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Being Called Out by Ben Roethlisberger, Subsequent Benching ‘Lit a Fire’ Under James Washington

The Steelers need (and expect) Washington to take a leap in Year 2.

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[USATSI]

James Washington didn’t have the big rookie year that he probably wanted, or that many expected, but he’s intent on rectifying that in 2019.

One year after winning the Biletnikoff Award and leading college football with 1,549 receiving yards, Washington totaled just 16 catches for 217 yards and a touchdown during his first year in the NFL.

The low point was in Week 13 — one week after being called out by his QB Ben Roethlisberger after a crucial sideline miss — when the rookie was handed a healthy DNP.

“It stunk,” Washington told Steelers.com. “But you learn a lot that week because you’re sitting there watching the game, watching the guys who are playing. You see how those guys are executing in situations that you had and maybe you can take something from. That really got me. It gave me time to think about it and how I could do this better.

“It lit a fire under me. It makes you mad, but you are mad at yourself because it’s about what you do.”

After his inactive week, things started looking up for Washington. Three weeks later against the Patriots, he caught three of four targets for 65 yards. One of the first to congratulate him was Roethlisberger, according to Washington.

“It was a great feeling coming to the sideline and Ben telling me after the game I’m proud of you and the way you finished,” added Washington. “It shows how much I grew from the first time. That meant a lot coming from someone like him. When you have a guy that is like that, I’m willing to do everything I can and work as hard as I need to help him and help this team.”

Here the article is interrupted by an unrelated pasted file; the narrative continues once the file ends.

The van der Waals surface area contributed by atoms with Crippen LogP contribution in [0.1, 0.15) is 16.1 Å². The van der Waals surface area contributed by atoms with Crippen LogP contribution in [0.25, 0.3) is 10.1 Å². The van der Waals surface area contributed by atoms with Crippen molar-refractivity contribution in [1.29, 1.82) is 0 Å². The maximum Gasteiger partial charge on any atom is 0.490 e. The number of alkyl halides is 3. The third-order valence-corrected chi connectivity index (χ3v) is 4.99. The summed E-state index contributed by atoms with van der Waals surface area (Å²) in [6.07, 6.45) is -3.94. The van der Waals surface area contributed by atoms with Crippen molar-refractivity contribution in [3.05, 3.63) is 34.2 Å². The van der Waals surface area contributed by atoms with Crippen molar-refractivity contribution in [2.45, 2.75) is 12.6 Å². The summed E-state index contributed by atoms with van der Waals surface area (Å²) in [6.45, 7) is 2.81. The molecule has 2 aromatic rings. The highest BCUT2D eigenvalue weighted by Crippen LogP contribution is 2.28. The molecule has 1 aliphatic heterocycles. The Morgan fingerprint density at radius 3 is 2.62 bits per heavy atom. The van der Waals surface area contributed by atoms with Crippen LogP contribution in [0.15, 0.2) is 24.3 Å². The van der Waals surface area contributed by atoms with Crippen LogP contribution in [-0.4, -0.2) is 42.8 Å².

Two weeks after that, in the season finale against the Bengals (and without Antonio Brown in the lineup), he caught all three passes thrown his way for 64 yards. Hopefully, numbers like that won’t be a high point for Washington during his second year.

Building Chemistry and Culture

The Steelers missed the playoffs for the first time in five years. Drama filled the locker room and spilled out around the program in an uncharacteristic way for an historically steady franchise.

The majority of talk was about the playmakers that departed in Brown and Le’Veon Bell instead of up-and-comers like Washington. There were also plenty of questions about the quarterback that remained and his ability and willingness to lead.

Whether it or not it was in response to that criticism, Roethlisberger seems intent on growing relationships with his playmakers. He invited a group of Pittsburgh skill players, including Washington, to his lake home in Georgia for some R&R and some offseason training.

With the start of OTAs this week, all attention is now on building for the future with a crop of young receivers ready to spread their wings in the wake of Brown’s departure. The time is now for Washington to carve out his role in Pittsburgh’s receiver hierarchy.

The headline act will be JuJu Smith-Schuster, but WR2 is up for grabs with the likes of Washington, this year’s draft pick Diontae Johnson and offseason signee Donte Moncrief in the mix.

You could blame Washington’s lackluster rookie season on inexperience, a learning curve with the more complex playbook, the physical demands of the NFL over college or the understandable lack of targets behind the likes of Antonio Brown and others. You could point to any and all of those as valid reasons, but he appears ready to move past all of those excuses.

He knows the system and he’s got a year in the league under his belt, giving him the edge over Johnson. He was probably already a more dynamic playmaker than sixth-year pro Moncrief, but Washington says he’s transformed his body, dropping 15 pounds and making him an even more nimble route-runner and a bigger home run threat.

Smith-Schuster says he’s noticed a big difference in Washington just from Year 1 to now.

“Oh, huge,” Smith-Schuster said of Washington’s improvement. “He’s not jumping every time he goes to catch the ball. He’s running through all of his routes. He’s powerful, strong. His conditioning is up there.”

Even Roethlisberger had good things to say about Washington, which should bode well for him as he tries to take that leap this fall.

 

 

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